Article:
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  • European Marine Science
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  • European Commission
  • EC|FP7
  • ICE2SEA
  • PANGAEA - Data Publisher for Earth and Environmental Science

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  • Open Access English
    Authors: 
    Pritchard, Hamish D; Ligtenberg, Stefan R M; Fricker, Helen; van den Broeke, Michiel R; Vaughan, David G; Padman, Laurie;
    Publisher: PANGAEA - Data Publisher for Earth & Environmental Science
    Project: EC | ICE2SEA (226375)

    Accurate prediction of global sea-level rise requires that we understand the cause of recent, widespread and intensifying glacier acceleration along Antarctic ice-sheet coastal margins. Floating ice shelves buttress the flow of grounded tributary glaciers and their thickness and extent are particularly susceptible to changes in both climate and ocean forcing. Recent ice-shelf collapse led to retreat and acceleration of several glaciers on the Antarctic Peninsula. However, the extent and magnitude of ice-shelf thickness change, its causes and its link to glacier flow rate are so poorly understood that its influence on the future of the ice sheets cannot yet be predicted. Here we use satellite laser altimetry and modelling of the surface firn layer to reveal for the first time the circum-Antarctic pattern of ice-shelf thinning through increased basal melt. We deduce that this increased melt is the primary driver of Antarctic ice-sheet loss, through a reduction in buttressing of the adjacent ice sheet that has led to accelerated glacier flow. The highest thinning rates (~7 m/a) occur where warm water at depth can access thick ice shelves via submarine troughs crossing the continental shelf. Wind forcing could explain the dominant patterns of both basal melting and the surface melting and collapse of Antarctic ice shelves, through ocean upwelling in the Amundsen and Bellingshausen Seas and atmospheric warming on the Antarctic Peninsula. This implies that climate forcing through changing winds influences Antarctic Ice Sheet mass balance, and hence global sea-level, on annual to decadal timescales.

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Include:
The following results are related to European Marine Science. Are you interested to view more results? Visit OpenAIRE - Explore.
1 Research products, page 1 of 1
  • Open Access English
    Authors: 
    Pritchard, Hamish D; Ligtenberg, Stefan R M; Fricker, Helen; van den Broeke, Michiel R; Vaughan, David G; Padman, Laurie;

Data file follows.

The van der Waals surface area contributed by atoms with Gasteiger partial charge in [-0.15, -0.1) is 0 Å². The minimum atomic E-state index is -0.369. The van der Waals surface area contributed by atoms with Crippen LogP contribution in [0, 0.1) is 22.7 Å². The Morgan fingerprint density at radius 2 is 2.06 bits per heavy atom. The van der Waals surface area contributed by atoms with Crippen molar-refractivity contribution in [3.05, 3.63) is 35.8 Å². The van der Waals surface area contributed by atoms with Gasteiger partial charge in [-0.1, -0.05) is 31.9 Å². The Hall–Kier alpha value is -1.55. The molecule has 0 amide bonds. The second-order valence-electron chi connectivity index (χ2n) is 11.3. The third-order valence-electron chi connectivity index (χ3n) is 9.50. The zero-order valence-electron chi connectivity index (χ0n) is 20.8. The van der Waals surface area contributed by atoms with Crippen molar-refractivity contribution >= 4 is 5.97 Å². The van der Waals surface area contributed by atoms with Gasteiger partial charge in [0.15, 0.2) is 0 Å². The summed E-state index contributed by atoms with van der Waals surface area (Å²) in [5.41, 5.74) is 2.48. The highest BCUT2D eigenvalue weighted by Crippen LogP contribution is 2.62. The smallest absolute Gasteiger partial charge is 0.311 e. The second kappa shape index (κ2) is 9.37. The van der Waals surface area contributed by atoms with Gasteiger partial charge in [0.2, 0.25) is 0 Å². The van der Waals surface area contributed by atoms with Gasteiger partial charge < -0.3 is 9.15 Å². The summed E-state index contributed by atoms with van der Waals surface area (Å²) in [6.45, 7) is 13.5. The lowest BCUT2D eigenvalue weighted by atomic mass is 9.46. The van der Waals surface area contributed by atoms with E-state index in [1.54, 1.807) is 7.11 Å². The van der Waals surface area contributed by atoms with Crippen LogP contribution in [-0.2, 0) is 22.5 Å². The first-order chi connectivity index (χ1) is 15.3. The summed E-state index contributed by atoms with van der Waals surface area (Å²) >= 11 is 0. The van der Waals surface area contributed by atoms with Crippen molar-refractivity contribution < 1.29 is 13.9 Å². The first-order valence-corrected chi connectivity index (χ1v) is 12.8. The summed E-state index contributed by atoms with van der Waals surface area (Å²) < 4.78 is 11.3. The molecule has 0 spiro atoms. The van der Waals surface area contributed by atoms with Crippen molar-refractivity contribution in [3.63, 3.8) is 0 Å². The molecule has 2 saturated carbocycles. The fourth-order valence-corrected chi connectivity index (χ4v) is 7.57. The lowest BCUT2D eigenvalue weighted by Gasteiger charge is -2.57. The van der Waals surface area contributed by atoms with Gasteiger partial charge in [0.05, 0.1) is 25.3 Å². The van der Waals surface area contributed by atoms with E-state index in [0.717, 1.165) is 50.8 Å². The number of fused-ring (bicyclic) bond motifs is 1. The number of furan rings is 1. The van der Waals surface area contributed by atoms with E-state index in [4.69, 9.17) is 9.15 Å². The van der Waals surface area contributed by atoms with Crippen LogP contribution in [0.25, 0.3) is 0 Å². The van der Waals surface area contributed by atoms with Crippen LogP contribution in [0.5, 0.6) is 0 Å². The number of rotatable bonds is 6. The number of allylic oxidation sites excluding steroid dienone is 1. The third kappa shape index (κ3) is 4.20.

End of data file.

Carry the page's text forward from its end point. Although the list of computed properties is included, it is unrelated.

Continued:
Publisher: PANGAEA - Data Publisher for Earth & Environmental Science
    Project: EC | ICE2SEA (226375)

    Accurate prediction of global sea-level rise requires that we understand the cause of recent, widespread and intensifying glacier acceleration along Antarctic ice-sheet coastal margins. Floating ice shelves buttress the flow of grounded tributary glaciers and their thickness and extent are particularly susceptible to changes in both climate and ocean forcing. Recent ice-shelf collapse led to retreat and acceleration of several glaciers on the Antarctic Peninsula. However, the extent and magnitude of ice-shelf thickness change, its causes and its link to glacier flow rate are so poorly understood that its influence on the future of the ice sheets cannot yet be predicted. Here we use satellite laser altimetry and modelling of the surface firn layer to reveal for the first time the circum-Antarctic pattern of ice-shelf thinning through increased basal melt. We deduce that this increased melt is the primary driver of Antarctic ice-sheet loss, through a reduction in buttressing of the adjacent ice sheet that has led to accelerated glacier flow. The highest thinning rates (~7 m/a) occur where warm water at depth can access thick ice shelves via submarine troughs crossing the continental shelf. Wind forcing could explain the dominant patterns of both basal melting and the surface melting and collapse of Antarctic ice shelves, through ocean upwelling in the Amundsen and Bellingshausen Seas and atmospheric warming on the Antarctic Peninsula. This implies that climate forcing through changing winds influences Antarctic Ice Sheet mass balance, and hence global sea-level, on annual to decadal timescales.